Two years ago I attended the Pebble Beach Wine and Food Grand tasting, a terrific place to taste a cross section of wine styles and sample tasty bites from celebrity chef’s.
I tasted nearly 50 wines in the 3 hours and I met Gary Pisoni, proudly presenting his Garry’s Vineyard Pinot’s. His Pinot’s were dark in color, masculine, raisined, sweet and over-ripe and hot at 14.5% alcohol.
It was obvious that this was not a winemaking accident; he made them this way on purpose.
I hate raisins in Pinot Noir and commented to Gary that the fruit would have made great wine at 12.5% or 13.5%, but got a dark look and mute response.
Gary’s wine was out of balance. Both wines were over-ripe, as are thousands of wines from around the world, as winemakers pursue the elusive 90 point laurels bestowed by wine critics like Robert Parker for bold wines that standout from the crowd.
What is balance anyway?
Sweet, fat, over-ripe, oaky, hot, alcoholic, pineapple, raisins, stewed fruit; tannic, lean, acidic, tart, hard, green – are all descriptors most often associated with wines that are out of balance.
The over-ripe descriptors typically associated with warm climate wines from the New World. The under-ripe descriptors, often historically associated with Old World wines.
But wait, it’s not that simple. What’s seems too sweet for me, might be perfect for your palate preference. What you describe as acidic and undrinkable could be the source of a great deal of enjoyment for me, when accompanying an appetizer of garlic, chili prawns.
So while personal preferences are exactly that, personal, we need to better define balance in a way that has universal meaning and can guide the way wine is marketed and appreciated for the benefit of wine consumers.
Here’s a definition we can all agree on and it comes from the Wine and Spirit Education Trust, based in London.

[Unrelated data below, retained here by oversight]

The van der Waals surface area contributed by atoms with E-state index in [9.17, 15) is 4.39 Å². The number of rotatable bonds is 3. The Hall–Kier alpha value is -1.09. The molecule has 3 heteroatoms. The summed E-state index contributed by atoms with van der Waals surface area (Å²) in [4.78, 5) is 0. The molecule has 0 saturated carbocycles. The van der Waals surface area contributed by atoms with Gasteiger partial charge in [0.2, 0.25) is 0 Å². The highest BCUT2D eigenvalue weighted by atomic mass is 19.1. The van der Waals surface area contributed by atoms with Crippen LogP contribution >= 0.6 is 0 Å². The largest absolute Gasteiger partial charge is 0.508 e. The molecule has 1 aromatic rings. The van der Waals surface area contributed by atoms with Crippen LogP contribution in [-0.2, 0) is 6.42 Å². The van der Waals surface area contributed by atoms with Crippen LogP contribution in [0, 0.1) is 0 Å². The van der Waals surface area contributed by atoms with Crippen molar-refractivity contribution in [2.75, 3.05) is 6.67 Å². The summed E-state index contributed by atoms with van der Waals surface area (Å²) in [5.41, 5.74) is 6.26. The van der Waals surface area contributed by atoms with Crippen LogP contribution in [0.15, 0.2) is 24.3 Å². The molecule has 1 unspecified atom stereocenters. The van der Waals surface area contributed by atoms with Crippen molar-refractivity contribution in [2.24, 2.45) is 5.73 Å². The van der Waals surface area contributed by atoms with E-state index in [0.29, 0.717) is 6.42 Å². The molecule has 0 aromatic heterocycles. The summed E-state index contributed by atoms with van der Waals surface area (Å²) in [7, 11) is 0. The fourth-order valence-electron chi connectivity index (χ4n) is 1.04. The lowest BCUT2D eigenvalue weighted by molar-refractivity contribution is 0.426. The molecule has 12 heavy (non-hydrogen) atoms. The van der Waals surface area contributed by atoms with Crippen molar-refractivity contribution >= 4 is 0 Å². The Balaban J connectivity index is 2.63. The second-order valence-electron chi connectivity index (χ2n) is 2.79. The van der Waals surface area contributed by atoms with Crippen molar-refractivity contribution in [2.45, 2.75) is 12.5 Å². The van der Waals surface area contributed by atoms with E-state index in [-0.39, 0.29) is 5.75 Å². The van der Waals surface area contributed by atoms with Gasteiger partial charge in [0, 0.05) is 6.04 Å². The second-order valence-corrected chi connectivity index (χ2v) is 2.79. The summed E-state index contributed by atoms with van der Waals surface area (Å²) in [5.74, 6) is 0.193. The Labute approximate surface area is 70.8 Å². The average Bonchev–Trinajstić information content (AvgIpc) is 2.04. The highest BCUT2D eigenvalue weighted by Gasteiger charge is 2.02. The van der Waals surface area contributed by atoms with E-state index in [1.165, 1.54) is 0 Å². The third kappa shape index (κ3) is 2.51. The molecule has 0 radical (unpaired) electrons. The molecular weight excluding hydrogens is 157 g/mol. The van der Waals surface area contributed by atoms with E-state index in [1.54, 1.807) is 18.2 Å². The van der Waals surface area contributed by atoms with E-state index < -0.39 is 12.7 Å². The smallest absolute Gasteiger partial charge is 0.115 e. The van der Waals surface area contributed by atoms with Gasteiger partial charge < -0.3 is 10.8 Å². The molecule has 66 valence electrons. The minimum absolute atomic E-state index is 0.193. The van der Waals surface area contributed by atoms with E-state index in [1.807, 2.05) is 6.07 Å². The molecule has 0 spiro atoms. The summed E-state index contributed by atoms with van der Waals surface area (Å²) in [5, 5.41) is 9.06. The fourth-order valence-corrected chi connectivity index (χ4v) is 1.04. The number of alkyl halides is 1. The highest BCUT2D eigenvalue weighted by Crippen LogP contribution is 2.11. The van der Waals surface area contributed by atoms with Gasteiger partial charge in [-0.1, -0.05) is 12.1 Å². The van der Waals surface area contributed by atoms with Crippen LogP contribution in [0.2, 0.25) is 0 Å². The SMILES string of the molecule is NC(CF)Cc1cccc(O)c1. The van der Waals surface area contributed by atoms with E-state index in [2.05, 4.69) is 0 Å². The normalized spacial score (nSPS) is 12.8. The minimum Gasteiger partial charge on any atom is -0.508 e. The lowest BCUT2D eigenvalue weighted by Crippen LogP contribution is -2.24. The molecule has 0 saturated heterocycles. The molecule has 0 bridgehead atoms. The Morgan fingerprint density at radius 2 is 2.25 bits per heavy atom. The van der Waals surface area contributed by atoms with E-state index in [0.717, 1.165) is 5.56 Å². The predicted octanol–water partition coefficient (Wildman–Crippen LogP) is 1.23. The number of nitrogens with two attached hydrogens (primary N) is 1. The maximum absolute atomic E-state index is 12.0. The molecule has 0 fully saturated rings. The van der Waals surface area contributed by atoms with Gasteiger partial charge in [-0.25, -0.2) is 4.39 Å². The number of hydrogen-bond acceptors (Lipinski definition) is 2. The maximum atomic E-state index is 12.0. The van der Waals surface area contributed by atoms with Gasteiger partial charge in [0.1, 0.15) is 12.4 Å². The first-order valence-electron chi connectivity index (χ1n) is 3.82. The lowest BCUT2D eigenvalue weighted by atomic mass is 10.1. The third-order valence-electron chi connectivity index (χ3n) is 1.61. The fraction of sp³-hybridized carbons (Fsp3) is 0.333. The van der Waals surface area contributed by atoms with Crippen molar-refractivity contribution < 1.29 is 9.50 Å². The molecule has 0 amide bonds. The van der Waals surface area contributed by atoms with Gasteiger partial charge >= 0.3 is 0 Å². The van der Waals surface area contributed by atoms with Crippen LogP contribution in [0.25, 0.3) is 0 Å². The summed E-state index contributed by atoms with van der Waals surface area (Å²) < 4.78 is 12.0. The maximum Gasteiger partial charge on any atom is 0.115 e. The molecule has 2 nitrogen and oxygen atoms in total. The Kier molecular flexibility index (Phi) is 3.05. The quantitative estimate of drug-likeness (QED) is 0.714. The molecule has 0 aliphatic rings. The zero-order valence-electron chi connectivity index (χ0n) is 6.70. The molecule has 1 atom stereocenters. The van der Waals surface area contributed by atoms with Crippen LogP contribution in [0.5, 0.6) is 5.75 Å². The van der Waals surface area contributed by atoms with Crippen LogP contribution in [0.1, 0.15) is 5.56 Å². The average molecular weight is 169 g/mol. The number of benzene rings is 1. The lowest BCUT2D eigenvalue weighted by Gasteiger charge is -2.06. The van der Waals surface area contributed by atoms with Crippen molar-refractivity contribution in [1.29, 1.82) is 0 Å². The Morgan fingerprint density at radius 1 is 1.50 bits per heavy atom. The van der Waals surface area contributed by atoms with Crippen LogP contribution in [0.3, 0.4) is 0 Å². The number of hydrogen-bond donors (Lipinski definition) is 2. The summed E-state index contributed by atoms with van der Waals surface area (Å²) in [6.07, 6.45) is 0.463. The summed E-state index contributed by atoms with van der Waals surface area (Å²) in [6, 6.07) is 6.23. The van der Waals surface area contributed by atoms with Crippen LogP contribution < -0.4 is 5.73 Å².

“Fruitiness and sweetness alone can make a wine taste sickly or cloying. Acidity and tartness alone or in excess can make a wine taste hard, unpleasant or austere. In a good quality wine, the sweetness and the fruitiness will be in balance with the tannin and acidity.”
How did wine get so far out-of-balance?
How did we get so far out-of-balance in the first place, that calls for a swing back balance?
Thirty years ago the typical alcohol level of a good quality red wine was 12-12.5%, today, its 14-14.5%.
What factors contributed to our current fad of over-ripe styles?
- Over the past 20-30 years, viticulture and winemaking technology and practices have improved globally and this translates into better quaity wine in the bottle.
- A warming trend over the past 20 years has affected all wine growing regions and it means fewer vintages where grapes fail to fully ripen and less unripe wines on the market… good news for Bordeaux and Burgundy lovers.
- For the past 30 years, Robert Parker and a cadre of wine critics contributing to The Wine Enthusiast, Wine Advocate and Wine Spectator and handful of other magazines have hugely influenced the awareness and appreciation of wine globally. This is a double-edged sword;
- The good news is that we, the general public, have benefited from the years of education and the influence these publications have had on quality and our appreciation of wine.
- The bad news is that wine styles have adapted to achieve favorable coverage and reviews from a handful of enormously powerful individuals through their publications
- Receiving a score of more than 90 points from these publications means commercial success for the wine.
- Less than 90 points could mean that a well made, balanced and viable wine may not even make it onto the retail shelf and potential discounting to move the wine at the cellar door or wholesale.
In striving to achieve the magical 90 points, the qualities that winemakers in Australia and California strive to produce are intensity, ripeness, complexity and expressiveness. What about balance?
The resulting red wines are big, intense, oaky and alcoholic (typically 14+% alcohol).
Unless you are trying to make Amarone or Tawny Port, raisins are an undesirable red wine quality, yet many New World red wines exhibit raisins or the over-ripe characteristics of Lodi Zinfandel, (sweet, fat and lacking acidity)
The oaked white wines, intense, ripe, oaky, alcoholic (typically 13.5+ % alcohol).